Study: 2nd-Generation Metal-on-Metal Hip Implant Devices Associated with Adverse Reactions

new-metal-on-metal-implants-adverse-reactionsNew research reveals that second-generation metal-on-metal hip implants are associated with adverse reactions.

The Japanese study found that two-thirds of surgeries involving cementless metal-on-metal revision surgeries involved devices that were positioned out of the so-called “safe zone,” Helio reported. The devices also revealed signs of wear and, in some cases, patients reported that they suffered from allegedly adverse reactions to metal debris as long as 15 years during research follow-up, the study indicated.

“The second-generation metal-on-metal (MoM) cementless total hip arthroplasty (THA) encountered adverse reactions to metal debris in two hips,” Keiju Haraguchi, MD, of Osaka General Medical Center, in Osaka, Japan, recently announced, Helio reported. Dr. Haraguchi also noted that, “The survival rate at 15 years was 94.9 percent” involving revision for loosening not caused by bacteria and 71.2 percent for reoperation. The researchers found that “impingement caused by improper cup orientation” was a key factor for the life of “second-generation metal-on-metal total hip arthroplasty with a 28-mm head,” he said.

The Journal of Bone and Joint Surgery, indicates that impingement occurs over poor outcomes that follow prosthetic hip arthroplasty. Impingement can lead to instability, accelerated wear, and unexplained pain. Evidence of impingement associated with dislocation and accelerated wear has been the focus of a number of studies.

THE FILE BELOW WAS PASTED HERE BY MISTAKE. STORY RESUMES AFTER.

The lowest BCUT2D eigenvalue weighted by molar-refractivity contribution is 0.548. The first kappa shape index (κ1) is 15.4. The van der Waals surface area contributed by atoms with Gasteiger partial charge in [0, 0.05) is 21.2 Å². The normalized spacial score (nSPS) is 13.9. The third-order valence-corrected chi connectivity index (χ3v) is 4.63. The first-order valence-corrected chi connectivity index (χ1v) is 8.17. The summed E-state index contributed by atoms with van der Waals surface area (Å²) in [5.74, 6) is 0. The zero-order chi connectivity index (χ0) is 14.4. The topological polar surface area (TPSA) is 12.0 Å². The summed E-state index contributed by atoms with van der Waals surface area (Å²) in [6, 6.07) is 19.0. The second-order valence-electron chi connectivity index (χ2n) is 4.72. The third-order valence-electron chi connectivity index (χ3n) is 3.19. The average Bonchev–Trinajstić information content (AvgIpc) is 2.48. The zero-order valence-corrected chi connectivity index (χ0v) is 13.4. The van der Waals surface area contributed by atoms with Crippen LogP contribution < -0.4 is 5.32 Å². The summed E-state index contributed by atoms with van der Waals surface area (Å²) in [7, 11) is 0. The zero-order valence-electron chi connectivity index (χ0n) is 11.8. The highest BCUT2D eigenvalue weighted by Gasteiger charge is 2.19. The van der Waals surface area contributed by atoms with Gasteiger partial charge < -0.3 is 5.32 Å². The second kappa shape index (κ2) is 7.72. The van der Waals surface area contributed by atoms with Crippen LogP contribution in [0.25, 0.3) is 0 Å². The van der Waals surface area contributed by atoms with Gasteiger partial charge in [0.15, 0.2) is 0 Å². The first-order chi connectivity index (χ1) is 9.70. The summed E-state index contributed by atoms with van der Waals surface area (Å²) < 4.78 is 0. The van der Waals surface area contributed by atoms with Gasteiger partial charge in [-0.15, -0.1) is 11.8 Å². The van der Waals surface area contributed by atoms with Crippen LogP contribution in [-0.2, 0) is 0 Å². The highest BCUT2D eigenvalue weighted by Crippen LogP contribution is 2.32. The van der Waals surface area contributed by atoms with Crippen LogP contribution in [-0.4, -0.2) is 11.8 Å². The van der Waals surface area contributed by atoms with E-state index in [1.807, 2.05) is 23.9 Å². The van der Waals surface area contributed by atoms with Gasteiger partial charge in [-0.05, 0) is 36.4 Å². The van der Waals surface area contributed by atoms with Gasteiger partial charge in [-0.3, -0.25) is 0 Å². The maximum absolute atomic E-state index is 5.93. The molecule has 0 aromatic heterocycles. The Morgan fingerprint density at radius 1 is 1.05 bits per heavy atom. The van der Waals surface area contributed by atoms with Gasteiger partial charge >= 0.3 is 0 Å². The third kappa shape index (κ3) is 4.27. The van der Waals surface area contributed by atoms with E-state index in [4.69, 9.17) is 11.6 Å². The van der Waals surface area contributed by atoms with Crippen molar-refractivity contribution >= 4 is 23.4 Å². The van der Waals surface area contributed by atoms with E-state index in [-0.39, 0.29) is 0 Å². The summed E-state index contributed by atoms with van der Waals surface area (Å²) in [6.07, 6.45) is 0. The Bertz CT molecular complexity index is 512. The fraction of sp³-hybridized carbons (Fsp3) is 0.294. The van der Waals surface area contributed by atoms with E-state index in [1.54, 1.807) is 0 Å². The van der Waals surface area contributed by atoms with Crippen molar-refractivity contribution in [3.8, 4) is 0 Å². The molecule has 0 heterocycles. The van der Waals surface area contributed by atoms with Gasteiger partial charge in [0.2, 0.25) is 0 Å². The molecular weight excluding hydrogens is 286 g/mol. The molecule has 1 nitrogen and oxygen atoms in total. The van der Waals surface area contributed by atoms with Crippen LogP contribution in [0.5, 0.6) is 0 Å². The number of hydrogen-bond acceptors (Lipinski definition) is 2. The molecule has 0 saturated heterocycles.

For this research, a retrospective review of outcomes in surgeries conducted with cementless Metasul MoM THA prosthesis in 87 patients between 1997 and 2002, was conducted. The procedures involved either the Zimmer APR cup or the Centerpulse Converge cup; 28 mm bearings were used in every case, said Dr. Haraguchi, Helio wrote. Nine men and 42 women—all at an average age of 60—were involved in the follow-up study.

Patients were followed up for approximately 12.3 years; the latest follow-up occurred at 15 years in some cases. Thirteen surgeons performed the hip device implants, according to Helio.

Stem neck notch formation, which indicates that impingement has occurred, was seen in 12 patients. Two patients developed metal debris reactions. Revision was conducted in two cases in which the cups loosened and in seven cases in which osteolysis occurred. Neck impingement was seen in every case, wrote Helio. The researchers also discovered that, in the Zimmer APR cup, liner dissociation from a poor liner locking mechanism occurred. “There is little benefit for continued use of metal-on-metal bearings in total hip arthroplasty,” Haraguchi said, according to Helio.

All-metal hip device implants were touted to last for at least two decades, and were originally thought to have provided increased range of motion over traditional hip replacement devices, which were constructed with plastic or ceramic components. Instead, the all-metal devices have been tied to high and premature failure rates, as well as increased blood metal ion levels and metal poisoning. Injury reports and mounting litigation have also included allegations of dislocation; pain; fracture; difficulty ambulating, rising, standing, and balancing; noise emanating from the joint; and pseudotumors.

Mechanical hip device implant wear is seen in all types of these devices over time because the femoral head and acetabular cup component surfaces will rotate against each other during typical wear and tear. In metal-on-metal systems, tiny shards of metal may be released during normal wear, which leads to a build-up of cobalt and chromium metal ions within the implant area.

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